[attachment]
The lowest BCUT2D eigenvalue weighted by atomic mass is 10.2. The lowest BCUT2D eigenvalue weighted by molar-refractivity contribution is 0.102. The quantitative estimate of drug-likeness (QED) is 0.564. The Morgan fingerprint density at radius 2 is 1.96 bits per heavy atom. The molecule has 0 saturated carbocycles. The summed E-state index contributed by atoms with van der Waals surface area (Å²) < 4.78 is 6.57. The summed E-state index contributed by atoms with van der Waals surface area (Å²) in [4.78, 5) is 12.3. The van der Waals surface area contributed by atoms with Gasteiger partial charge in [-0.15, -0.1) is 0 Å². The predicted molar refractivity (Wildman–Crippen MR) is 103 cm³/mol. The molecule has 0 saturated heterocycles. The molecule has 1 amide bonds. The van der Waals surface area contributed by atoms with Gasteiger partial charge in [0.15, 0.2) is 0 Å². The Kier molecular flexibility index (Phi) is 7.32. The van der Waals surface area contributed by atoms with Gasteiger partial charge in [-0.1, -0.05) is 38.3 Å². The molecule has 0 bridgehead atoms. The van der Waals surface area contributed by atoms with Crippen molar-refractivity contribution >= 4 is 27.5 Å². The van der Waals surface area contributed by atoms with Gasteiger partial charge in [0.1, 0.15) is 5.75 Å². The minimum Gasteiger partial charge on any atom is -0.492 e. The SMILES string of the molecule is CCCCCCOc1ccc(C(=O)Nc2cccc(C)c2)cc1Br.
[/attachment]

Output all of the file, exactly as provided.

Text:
The lowest BCUT2D eigenvalue weighted by atomic mass is 10.2. The lowest BCUT2D eigenvalue weighted by molar-refractivity contribution is 0.102. The quantitative estimate of drug-likeness (QED) is 0.564. The Morgan fingerprint density at radius 2 is 1.96 bits per heavy atom. The molecule has 0 saturated carbocycles. The summed E-state index contributed by atoms with van der Waals surface area (Å²) < 4.78 is 6.57. The summed E-state index contributed by atoms with van der Waals surface area (Å²) in [4.78, 5) is 12.3. The van der Waals surface area contributed by atoms with Gasteiger partial charge in [-0.15, -0.1) is 0 Å². The predicted molar refractivity (Wildman–Crippen MR) is 103 cm³/mol. The molecule has 0 saturated heterocycles. The molecule has 1 amide bonds. The van der Waals surface area contributed by atoms with Gasteiger partial charge in [0.15, 0.2) is 0 Å². The Kier molecular flexibility index (Phi) is 7.32. The van der Waals surface area contributed by atoms with Gasteiger partial charge in [-0.1, -0.05) is 38.3 Å². The molecule has 0 bridgehead atoms. The van der Waals surface area contributed by atoms with Crippen molar-refractivity contribution >= 4 is 27.5 Å². The van der Waals surface area contributed by atoms with Gasteiger partial charge in [0.1, 0.15) is 5.75 Å². The minimum Gasteiger partial charge on any atom is -0.492 e. The SMILES string of the molecule is CCCCCCOc1ccc(C(=O)Nc2cccc(C)c2)cc1Br.